Archaeological discoveries

Artificial intelligence at the service of the reconstruction of Babylonian texts

When artificial intelligence (AI) makes it possible to rediscover ancient historical treasures. Israeli researchers were able to piece together Babylonian writings marked on clay tablets using a deep learning model.

Reconstructing illegible writings on clay tablets is now possible thanks to "deep learning", this branch of artificial intelligence.

Hundreds of thousands of clay tablets have been found in Mesopotamia. This does not mean that their engraved texts are accessible to us:much of the inscriptions have been damaged over the centuries, leaving them unreadable...until today. In a study published on 1 st September 2020 in PNAS, scientists specializing in AI and archeology explain how they managed to unearth administrative texts written in Akkadian cuneiform during the Babylonian civilization of the Achaemenid Empire (539 to 331 BC).

A past gradually rediscovered

The identification of unreadable words was made possible by artificial intelligence, specifically one of its forms, deep learning (see below), via a recurrent artificial neural network (RNN). This model has already been tested in the automatic translation of texts:it proceeds by studying the sentences of a corpus of texts to decipher its subtleties; through repetition, the network will refine its understanding of the structure and meaning of this corpus in order to guess the missing words of the original writings.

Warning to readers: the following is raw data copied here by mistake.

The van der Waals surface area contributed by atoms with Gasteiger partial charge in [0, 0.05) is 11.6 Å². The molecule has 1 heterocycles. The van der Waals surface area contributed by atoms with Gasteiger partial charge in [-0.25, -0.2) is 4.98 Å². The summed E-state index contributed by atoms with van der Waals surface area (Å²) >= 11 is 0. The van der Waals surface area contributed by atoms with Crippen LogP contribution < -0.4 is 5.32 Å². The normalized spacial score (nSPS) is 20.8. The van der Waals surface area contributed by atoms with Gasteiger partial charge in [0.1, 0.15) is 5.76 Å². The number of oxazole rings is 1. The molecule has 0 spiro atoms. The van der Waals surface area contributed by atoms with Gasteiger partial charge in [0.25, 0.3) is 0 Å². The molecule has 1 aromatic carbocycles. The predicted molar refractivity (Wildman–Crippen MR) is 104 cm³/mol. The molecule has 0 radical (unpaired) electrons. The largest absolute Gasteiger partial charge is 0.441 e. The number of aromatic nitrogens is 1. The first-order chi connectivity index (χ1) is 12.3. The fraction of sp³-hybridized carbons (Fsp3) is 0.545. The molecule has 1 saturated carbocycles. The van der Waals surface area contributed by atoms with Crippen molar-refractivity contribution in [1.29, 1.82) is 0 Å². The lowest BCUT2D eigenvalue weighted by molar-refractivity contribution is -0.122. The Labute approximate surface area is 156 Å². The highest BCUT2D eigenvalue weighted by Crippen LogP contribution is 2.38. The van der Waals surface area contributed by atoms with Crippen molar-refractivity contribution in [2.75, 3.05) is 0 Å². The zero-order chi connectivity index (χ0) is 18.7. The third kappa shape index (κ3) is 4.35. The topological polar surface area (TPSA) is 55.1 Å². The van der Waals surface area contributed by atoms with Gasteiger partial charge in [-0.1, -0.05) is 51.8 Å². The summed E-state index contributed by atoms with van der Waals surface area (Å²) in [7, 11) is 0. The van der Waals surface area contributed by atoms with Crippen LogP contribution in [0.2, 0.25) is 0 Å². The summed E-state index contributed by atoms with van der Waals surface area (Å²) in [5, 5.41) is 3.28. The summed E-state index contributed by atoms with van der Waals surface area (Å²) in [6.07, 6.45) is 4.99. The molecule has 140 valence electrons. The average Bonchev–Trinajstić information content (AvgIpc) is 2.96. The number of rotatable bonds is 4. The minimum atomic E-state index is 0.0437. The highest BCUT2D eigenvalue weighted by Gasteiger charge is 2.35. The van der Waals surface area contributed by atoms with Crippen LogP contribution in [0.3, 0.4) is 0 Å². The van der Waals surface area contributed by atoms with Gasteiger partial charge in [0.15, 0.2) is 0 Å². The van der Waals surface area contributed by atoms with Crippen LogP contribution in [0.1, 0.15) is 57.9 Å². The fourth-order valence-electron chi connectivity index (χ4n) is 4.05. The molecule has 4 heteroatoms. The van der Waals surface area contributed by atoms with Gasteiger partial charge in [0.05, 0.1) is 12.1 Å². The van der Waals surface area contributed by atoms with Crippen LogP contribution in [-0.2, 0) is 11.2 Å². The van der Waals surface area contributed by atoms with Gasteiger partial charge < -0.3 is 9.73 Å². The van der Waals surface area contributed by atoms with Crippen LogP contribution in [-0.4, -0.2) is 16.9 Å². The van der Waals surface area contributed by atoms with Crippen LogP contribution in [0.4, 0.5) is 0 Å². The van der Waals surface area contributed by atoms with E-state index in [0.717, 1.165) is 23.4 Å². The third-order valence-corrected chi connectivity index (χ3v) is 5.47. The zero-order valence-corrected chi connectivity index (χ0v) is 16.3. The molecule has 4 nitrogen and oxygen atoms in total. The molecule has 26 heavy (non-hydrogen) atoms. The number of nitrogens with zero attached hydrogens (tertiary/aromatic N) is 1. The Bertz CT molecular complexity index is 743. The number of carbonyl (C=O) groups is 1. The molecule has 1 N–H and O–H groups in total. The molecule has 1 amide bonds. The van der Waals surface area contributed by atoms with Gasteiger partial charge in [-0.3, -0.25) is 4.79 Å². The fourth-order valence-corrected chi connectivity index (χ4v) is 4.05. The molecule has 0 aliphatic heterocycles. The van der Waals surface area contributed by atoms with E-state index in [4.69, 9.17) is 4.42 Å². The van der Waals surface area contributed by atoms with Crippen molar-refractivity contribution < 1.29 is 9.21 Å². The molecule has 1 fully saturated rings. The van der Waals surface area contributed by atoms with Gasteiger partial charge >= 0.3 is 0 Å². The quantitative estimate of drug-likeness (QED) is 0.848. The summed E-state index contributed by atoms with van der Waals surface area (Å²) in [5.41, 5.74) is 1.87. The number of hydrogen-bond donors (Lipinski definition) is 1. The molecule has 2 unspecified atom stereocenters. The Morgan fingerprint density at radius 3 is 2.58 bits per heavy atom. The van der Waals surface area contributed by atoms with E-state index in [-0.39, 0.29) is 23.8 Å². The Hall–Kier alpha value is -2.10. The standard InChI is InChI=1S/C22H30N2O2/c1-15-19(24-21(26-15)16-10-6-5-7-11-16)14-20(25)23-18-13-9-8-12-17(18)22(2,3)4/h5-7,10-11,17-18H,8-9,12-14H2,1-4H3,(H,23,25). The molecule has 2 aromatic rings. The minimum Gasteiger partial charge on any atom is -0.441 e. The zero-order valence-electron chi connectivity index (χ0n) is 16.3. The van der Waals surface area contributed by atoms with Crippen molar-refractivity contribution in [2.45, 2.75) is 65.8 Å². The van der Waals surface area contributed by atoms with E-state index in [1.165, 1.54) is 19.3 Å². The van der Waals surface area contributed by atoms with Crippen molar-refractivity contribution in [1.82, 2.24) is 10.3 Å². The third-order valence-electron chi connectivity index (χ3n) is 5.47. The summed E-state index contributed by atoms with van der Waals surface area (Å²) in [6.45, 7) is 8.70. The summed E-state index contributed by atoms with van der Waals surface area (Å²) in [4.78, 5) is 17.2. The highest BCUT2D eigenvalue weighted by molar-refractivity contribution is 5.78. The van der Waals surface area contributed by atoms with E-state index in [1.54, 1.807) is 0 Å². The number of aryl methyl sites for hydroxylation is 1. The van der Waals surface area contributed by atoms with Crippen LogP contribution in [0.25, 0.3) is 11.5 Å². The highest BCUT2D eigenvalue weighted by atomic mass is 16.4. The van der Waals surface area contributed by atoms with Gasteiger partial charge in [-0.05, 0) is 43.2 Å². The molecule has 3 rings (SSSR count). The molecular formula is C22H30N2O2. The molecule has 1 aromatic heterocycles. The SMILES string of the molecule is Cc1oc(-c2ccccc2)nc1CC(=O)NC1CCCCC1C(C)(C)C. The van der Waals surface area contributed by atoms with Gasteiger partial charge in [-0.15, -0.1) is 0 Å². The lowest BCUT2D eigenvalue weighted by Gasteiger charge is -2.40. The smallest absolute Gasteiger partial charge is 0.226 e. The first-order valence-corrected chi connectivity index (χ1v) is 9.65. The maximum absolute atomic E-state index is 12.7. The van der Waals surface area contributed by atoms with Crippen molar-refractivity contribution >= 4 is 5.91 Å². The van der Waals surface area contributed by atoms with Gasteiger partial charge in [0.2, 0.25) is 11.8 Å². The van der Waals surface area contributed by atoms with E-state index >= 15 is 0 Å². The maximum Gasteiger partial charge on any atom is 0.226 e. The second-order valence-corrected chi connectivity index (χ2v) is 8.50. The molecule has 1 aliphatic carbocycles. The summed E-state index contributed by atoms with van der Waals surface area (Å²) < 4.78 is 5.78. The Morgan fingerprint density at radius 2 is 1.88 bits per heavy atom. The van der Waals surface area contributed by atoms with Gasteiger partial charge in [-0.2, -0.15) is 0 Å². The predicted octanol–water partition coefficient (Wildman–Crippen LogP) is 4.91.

"Deep learning" or "deep learning" is a process derived from artificial intelligence:it involves making software work by learning, as the neurons of the human brain would do, from shapes and objects already encountered.

The choice of administrative texts is no coincidence:these documents have a rigorous and similar structure, which makes them more easily parsable by the deep learning model. Thus, a corpus composed of 1,400 "transliterated" texts, that is to say transposed from the original version in cuneiform to the version translated into Latin script, was analyzed by the deep learning model.

During the study, the model was notably tested on 52 multiple-choice questions, which the scientists had taken from the texts of the tablets. Each time, the objective for the AI ​​was to find the missing word of the 52 sentences among four choices. He made the right choice 88.5% of the time. The researchers consider that their "model was, as expected, good at recognizing sentence structure" . More surprisingly, it was also "in detecting the meaning of sentences" , can we read in the study.

A time saver

While deep learning models perform well for current Latin scripts, the same is not true for scripts with more complex forms such as Arabic or those with few digital records available, such as Akkadian. For researchers, the enriched databases will make it possible in the future to complete texts from different more complex literary genres, such as science or literature.

The RNN could facilitate the work of historians, researchers or students on the Achaemenid Empire. This is the objective that the authors set themselves by integrating their model into Atrahasis , a useful digital tool for the restoration of deteriorated cuneiform texts.